Freezing rain, more snow heading for Metro Vancouver as deep freeze continues
Freezing rain and more snow are headed for parts of Metro Vancouver as residents of B.C.’s South Coast continue to deal with the ongoing snowstorms this week.
The second of two snowstorms to hit the Lower Mainland came later than predicted Friday, but it snarled traffic in Vancouver as expected.
Buses slid and blocked roads. The provincial motor vehicle insurance provider (ICBC) call centre was overwhelmed with reports of fender benders and damaged vehicles, fielding more than 5,000 calls.
And the disruptions continued into the weekend.
But the Burnaby campus of Simon Fraser University remained closed as buses struggled to make their way up the mountain.
While temperatures by the water in Vancouver were warm enough for the precipitation to turn to rain, an Arctic outflow is still causing snow to fall at higher elevations and eastern sections of Metro Vancouver.
Parts of Vancouver and the tri-cities — Port Moody, Coquitlam and Port Coquitlam — were warned to expect about 10 centimetres of snow Saturday.
Environment Canada warned residents of Abbotsford of a risk of freezing rain Saturday night.
Conditions worse in Fraser Valley
“The cold air unfortunately has its grip over the Fraser Valley and eastern sections of Metro Vancouver,” said Environment Canada meteorologist Jonathan Bau.
The Fraser Valley around Abbotsford is expected to get another 10 centimetres of snow overnight Saturday and into Sunday.
Bau says there’s more cold, but dry, weather coming next week. Temperatures could drop as low as -10 C and possibly break records.
But for those wishing for a white Christmas, the weather service is forecasting a return to rain the week before the big day — although Bau said temperatures could remain low enough in the Fraser Valley to keep snow on the ground.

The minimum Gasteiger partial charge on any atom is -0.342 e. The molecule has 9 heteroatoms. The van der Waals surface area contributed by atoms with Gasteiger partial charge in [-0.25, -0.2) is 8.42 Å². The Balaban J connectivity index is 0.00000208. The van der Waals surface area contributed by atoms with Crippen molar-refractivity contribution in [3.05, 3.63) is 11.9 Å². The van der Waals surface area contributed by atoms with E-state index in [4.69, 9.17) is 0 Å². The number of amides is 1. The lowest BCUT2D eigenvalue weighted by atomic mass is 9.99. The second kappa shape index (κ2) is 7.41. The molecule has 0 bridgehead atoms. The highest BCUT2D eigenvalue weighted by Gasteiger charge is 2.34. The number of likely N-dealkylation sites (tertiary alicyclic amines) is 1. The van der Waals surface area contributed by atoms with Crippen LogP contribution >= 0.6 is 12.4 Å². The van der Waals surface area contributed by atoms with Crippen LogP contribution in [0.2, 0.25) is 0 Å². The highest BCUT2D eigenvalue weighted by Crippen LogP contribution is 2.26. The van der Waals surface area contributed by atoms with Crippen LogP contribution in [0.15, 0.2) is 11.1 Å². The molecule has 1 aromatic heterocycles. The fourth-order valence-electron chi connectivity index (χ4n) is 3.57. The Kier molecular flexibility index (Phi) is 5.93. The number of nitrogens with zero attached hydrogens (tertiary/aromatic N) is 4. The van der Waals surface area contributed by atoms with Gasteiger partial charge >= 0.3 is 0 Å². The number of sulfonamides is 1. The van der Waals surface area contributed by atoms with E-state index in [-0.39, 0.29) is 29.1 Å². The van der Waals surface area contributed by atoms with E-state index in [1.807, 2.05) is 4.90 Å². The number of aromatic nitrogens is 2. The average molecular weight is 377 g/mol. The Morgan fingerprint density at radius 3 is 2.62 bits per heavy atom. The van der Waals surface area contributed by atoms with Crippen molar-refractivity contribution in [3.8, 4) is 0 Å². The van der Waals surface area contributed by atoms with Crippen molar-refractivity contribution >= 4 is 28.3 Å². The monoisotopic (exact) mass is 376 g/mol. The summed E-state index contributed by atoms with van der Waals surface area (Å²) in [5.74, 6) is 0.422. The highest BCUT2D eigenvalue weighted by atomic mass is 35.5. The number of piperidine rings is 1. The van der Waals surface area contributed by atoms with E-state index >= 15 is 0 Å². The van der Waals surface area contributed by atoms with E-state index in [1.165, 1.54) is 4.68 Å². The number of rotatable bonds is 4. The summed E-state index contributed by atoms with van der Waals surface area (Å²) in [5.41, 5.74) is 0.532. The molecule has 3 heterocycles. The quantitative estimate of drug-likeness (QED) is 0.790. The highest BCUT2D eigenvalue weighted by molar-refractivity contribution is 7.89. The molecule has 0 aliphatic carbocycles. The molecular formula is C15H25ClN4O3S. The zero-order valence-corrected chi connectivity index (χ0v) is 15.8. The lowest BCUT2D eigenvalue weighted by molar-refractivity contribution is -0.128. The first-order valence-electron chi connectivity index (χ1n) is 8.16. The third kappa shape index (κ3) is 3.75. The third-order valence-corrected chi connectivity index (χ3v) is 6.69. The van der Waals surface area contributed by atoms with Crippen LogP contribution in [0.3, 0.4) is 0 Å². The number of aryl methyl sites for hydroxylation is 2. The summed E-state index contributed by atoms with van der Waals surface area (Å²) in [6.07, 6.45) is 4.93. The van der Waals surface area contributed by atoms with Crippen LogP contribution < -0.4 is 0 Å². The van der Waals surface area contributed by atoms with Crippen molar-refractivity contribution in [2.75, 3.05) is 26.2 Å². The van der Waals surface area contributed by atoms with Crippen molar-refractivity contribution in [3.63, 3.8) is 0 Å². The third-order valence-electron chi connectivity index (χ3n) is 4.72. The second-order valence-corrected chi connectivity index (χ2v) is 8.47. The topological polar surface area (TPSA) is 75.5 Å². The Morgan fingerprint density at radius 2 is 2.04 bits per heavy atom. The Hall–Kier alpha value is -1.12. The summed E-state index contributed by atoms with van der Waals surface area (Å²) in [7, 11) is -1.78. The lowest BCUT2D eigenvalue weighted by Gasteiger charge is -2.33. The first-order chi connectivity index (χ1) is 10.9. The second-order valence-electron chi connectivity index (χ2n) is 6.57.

Bau said climatologists are predicting the weak La Nina system, which typically brings cooler weather for B.C.’s coast, to last until about mid-January.
“So, hopefully, by then we’ll see a return to more normal, or more seasonal weather,” Bau said.
Meanwhile, Environment Canada is warning inland sections of the North Coast and Central B.C. about an Arctic outflow bringing strong, frigid winds.
Gusts are expected to reach 90 kilometres per hour and feel like -20 C with the windchill.
“Arctic outflow conditions are expected to persist into next week over all regions as colder air pushes southward once again,” warned Environment Canada as of 10:47 a.m. PT Saturday.
Powder at the ski hills
While many complained about dangerous road conditions in the city, on the local mountains skiers were delighted with the powder.
50 centimetres of snow fell on Mount Seymour overnight. At this time last year, the ski resort was still days away from opening.
“It’s been a number of years since we’ve seen such a strong opening,” said Mount Seymour director Eddie Wood.
“And not only is there a lot of snow, but the quality is exceptionally good for this time of year.”
Skiers lined up to buy season passes and the hill was busy Saturday afternoon.
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